Book 2, Chapter 37

In the morning twilight, lying in bed, I’ve got half a foot in sleep, half a foot out. I'm not really here... I cog that the sun is up, that the storm has passed.

Time passes. Who knows how much...

BANG, BANG, BANG!!

Slamming on the metal front door.

I’m wide eyed and standing naked on my bed like I'm surfing it. Very, very much awake.

BANG, BANG, BANG, BANG!!

I’m up to the eyeballs in adrenaline, terrified, as I chuck my hobo pants on and head to the door.

I answer the shipping container door by sliding a metal bar out of the way and pulling back the thick metal door back on its hinges.

There’s a little man standing on the other side.

“Is everything ok?” he has the voice of a munchkin on helium.

“Yes! I’m sleeping. Why?” sharply. I don't know whether to be relieved or pissed off...

“You’re air-conditioning isn’t on...” I have never heard a voice like it...

“So??”

“You should turn it on.” Is he fucking serious??

“Ok thank you bye now.” I slam the big metal door in his face.

Jesus Christ, talk about your hotel wake up calls.

I go flick on the A/C.

Fuck's sake. I'm gonna need a sedative to come back down.


I take a shower and go pay the boss.

She has a hairy chest. Big thick clumps of hair.

Queezy.

Anyway. Despite having had adrenaline for breakfast I find it hard to get going. For some reason I don’t have my head screwed on right. I keep doing dumb shit, like totally packing the clothes side of my bags and then realising that I hadn't put my glasses in their case, which is at the bottom of the bag. And then I forget to take a pair of socks out to wear before packing.

What's up with me today? I never make these mistakes...

After another few fuckups that leave me shaking my head, I'm onto the bike and out of Enugu.

I’m particularly and uselessly agitated.

I can feel that it’s going to be a shit of a day.

Calabar is the destination. It's well south of my Goldilocks zone; somewhere I shouldn't be; it's that place where people kidnap oil workers for ransom... but I have to head there to get the Cameroon visa, otherwise there's no leaving Nigeria...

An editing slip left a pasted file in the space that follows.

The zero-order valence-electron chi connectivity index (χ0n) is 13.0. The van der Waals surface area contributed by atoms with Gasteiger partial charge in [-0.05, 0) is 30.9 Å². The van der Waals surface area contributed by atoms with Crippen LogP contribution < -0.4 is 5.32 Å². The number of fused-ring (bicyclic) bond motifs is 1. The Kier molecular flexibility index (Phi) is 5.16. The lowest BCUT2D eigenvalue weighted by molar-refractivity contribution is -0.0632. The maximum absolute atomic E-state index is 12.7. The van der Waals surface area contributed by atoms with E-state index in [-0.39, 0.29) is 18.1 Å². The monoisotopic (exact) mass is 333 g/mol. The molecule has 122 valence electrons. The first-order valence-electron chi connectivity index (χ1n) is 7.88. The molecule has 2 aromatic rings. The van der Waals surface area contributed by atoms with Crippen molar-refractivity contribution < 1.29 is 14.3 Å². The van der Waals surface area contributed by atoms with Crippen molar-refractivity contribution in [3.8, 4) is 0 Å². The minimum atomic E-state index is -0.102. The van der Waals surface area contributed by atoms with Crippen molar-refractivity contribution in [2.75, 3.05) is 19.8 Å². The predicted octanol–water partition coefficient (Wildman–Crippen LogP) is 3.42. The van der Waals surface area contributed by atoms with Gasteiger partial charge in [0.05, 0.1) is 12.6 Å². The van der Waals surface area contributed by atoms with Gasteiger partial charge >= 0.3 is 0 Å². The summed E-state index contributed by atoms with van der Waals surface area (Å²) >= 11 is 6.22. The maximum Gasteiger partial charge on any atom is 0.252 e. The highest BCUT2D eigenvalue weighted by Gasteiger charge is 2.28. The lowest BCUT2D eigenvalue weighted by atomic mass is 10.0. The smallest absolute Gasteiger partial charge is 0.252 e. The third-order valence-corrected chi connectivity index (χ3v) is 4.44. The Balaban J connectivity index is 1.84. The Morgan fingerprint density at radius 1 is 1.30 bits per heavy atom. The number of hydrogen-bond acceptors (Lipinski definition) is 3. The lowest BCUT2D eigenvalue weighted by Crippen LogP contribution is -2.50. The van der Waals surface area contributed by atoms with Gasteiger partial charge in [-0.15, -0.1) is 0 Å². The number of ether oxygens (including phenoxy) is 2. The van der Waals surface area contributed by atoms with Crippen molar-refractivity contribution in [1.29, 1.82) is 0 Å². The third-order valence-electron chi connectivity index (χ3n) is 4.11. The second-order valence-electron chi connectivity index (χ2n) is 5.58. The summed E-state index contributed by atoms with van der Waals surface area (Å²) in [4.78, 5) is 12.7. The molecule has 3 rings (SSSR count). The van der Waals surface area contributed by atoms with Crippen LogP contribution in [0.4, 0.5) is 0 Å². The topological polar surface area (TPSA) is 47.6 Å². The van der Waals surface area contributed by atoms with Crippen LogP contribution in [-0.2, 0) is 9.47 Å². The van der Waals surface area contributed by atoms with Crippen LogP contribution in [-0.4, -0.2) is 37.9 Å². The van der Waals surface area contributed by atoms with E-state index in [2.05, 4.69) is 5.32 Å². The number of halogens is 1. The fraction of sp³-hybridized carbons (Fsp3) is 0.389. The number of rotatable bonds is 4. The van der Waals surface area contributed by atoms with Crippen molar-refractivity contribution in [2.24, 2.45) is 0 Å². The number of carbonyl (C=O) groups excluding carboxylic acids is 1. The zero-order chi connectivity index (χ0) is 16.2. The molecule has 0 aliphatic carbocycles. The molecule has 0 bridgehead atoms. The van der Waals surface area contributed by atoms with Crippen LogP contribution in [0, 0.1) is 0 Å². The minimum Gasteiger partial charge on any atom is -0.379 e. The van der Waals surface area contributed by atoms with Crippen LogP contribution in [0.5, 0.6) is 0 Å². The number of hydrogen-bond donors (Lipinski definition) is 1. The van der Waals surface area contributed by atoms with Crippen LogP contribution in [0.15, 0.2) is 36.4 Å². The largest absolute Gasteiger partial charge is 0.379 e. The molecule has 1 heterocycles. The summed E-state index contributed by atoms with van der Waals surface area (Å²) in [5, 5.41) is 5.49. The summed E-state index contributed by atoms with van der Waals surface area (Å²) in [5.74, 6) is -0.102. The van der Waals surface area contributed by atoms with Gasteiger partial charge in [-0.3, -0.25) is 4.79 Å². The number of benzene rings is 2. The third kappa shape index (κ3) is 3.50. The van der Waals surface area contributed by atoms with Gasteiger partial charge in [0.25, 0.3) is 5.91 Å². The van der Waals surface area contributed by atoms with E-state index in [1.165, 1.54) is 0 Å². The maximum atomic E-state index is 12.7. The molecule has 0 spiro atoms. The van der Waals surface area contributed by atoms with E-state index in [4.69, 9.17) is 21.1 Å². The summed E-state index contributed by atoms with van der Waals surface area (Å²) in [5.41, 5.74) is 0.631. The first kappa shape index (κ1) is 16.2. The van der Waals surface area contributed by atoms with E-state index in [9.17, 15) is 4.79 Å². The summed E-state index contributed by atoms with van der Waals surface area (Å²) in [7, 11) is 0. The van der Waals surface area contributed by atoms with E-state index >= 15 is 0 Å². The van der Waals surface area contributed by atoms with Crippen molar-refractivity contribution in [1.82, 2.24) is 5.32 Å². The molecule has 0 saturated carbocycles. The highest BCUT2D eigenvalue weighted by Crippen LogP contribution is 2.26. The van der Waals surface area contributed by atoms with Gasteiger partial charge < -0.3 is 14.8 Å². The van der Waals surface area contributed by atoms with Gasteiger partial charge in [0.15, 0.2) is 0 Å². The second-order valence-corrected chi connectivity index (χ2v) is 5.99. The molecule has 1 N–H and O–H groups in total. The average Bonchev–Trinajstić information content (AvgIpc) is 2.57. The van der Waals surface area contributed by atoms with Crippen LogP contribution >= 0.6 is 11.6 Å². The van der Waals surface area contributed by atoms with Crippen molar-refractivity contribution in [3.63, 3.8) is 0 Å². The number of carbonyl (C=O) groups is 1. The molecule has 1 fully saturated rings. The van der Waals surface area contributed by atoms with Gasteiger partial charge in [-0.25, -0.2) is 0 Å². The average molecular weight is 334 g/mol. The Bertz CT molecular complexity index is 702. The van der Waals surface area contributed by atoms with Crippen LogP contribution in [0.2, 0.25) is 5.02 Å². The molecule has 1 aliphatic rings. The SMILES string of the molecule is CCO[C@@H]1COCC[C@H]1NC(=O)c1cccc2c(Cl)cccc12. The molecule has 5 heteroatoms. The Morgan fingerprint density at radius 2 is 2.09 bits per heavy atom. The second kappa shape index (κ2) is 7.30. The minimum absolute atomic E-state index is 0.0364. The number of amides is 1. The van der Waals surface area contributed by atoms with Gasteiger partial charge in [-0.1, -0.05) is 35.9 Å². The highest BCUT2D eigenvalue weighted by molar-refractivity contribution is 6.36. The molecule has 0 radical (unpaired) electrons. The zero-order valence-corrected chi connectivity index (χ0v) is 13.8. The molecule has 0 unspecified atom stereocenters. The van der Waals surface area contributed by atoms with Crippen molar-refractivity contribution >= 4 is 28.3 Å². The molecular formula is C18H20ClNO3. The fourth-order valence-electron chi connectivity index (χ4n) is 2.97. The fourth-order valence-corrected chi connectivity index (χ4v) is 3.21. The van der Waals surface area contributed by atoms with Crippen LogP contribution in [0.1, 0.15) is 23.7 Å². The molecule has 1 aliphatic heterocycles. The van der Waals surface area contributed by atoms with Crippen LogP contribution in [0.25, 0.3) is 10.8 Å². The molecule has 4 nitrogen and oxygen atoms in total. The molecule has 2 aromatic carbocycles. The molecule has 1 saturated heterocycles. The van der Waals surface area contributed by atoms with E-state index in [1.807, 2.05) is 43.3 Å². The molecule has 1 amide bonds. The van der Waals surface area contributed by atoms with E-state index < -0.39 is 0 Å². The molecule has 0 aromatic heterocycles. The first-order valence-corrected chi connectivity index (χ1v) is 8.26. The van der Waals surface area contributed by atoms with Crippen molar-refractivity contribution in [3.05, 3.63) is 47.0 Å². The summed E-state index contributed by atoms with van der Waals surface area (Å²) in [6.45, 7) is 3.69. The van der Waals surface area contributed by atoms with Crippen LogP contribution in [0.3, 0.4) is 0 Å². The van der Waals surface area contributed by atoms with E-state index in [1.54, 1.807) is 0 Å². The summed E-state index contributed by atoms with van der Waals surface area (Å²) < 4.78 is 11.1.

Going outside the Goldilocks zone has me filling the unknown with bad shit: checkpoints galore, stickmen, rebels abducting whitey road users for ransom, no bridge where I'm hoping there's going to be a bridge, no petrol, rain, thunderstorms, a flat tyre, a broken chain, going all fucked in the head and blacking out... I could go on...

I'm as jittery as a dune bug.

The feeling won’t leave me like it normally does once I get going. Won’t wash off with the ride. It just lingers. Always there.

I’m overly focused on my breathing: what is it doing? How am I feeling? Am I ok?

I get hit with occasional light headedness and nausea.

This isn’t fun...

I'm not sure if it's me who's bringing it out of myself or if it's a genuine symptom of something else, or even if it's just my freaked out paranoia manifesting, or if it's my new contact lenses that might not be quite right on my eyes, and the effect on my brain is to make me light headed.

I can't figure it out.

When I stop and take a walk it seems to get better.

Then something strange happens.

The thought occurs to me: I'll be dead sometime.

One day.

And that day could be today. I could die today.

And my immediate reaction is to smile.

To smile...

Is that fucked up or normal?

In fact, it seems to happen all the time. When I’m a bit shitty or just having a bit of a shit day, I always think that someday soon I’ll be dead, and every time it makes me smile.

Is that strange? That the thought of death leads to a sort of misplaced happiness that brings me to life. The swift onset of death as a way of dealing with your problems? Death as life affirming?

Everything feels trivial now.

Who gives a fuck? I'm gonna die.

Empowering, instead of depressing.

Does anyone else do this??

I doubt an octogenarian would find the thought "I could die today" to be empowering and uplifting...

Anyway. I stop for petrol and it’s fine.


The road south into the places I shouldn't be ain’t all that bad. There are a few sections that are a bit sketchy, with potholes and some rocky bits, but that’s more of a problem for those on four wheels than those on two, and I zoom on by.

About 20 clicks down the road from Enugu the map on my GPS runs out of road - so I’m on my own. Dead reckoning into the void.

I use the approximate GPS waypoint as the crow flies to help me choose which roads are my best bet to get me to Calabar.

Sketchy, but what else am I supposed to do?

The crux is going to be the river that lies between me and Calabar. Bridge or no bridge... I've no idea.


I get to my river, there's a bridge. Fucking beautiful.

Welcome to Cross River State.

From here it's a straight shot on to Calabar.

All up, there were six checkpoints.

I haven't been killed.

No one gave me the shits.

Despite being at the other end of Nigeria, I'm still surprised that no one wants to stop me and shake me down. Shit... I would stop me and shake the shit out of me.

There's not a single 'stickman' to be seen.

The biggest risk of the day was the trucks; mix in potholes and it makes for some crazy shit.